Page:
Analytics are what helps social gaming firm King.com stay afloat: while more than 60 million users are registered to play its games via Facebook and or their mobiles, Mats-Olov Eriksson, director of data warehouse at the London-headquarted firm, says that fan base can quickly slip away.
”For a player there will always be apps from three other companies that are just one click away. You’re not selling subscriptions for one year or two years: the user always has another option,” he said.
To help keep players interested, and recommending King.com games to their friends, the firm measures near as everything – from how each game is played to the success of its marketing.
”Our competitors are doing the same thing with general analytics. If we start to become less efficient in marketing, vitality or creating a good and frictionless user experience then somebody else will.”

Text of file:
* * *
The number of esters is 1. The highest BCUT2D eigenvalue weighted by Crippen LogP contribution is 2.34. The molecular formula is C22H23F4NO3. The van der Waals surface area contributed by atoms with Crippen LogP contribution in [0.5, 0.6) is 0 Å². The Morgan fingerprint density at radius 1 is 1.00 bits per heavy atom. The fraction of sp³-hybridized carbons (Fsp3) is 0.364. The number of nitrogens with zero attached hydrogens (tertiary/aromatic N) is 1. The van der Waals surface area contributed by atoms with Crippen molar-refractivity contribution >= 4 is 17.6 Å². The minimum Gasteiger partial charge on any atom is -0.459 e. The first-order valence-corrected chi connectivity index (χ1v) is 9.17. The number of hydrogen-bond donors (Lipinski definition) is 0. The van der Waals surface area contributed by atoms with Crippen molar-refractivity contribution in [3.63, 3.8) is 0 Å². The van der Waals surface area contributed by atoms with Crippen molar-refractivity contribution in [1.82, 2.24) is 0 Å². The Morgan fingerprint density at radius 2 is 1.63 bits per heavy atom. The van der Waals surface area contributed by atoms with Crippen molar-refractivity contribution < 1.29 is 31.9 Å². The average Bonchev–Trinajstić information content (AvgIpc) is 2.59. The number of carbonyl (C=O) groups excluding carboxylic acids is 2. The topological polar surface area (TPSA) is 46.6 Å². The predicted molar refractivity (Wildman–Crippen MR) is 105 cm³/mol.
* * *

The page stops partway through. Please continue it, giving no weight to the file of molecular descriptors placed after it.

The difficulty for King.com is the amount of data produced from its web logs has grown with its users, and by last year reached a point where it needed to find a way to reduce the complexity of analysing such large datasets.
In 2012 King.com began using the big data platform Hadoop to help it deal with the rise in data and the consequent growth in complexity.
What is Hadoop?
Hadoop is a set of software tools designed to allow analysis of large datasets – running up to petabytes in size - using clusters of commodity servers. It breaks up data storage and processing so it can be parcelled up and distributed between multiple servers. This separation is handled by the Hadoop Distributed File System (HDFS), which splits the data between available servers, and MapReduce, which divides up processing jobs to be carried out in parallel in a fault tolerant manner.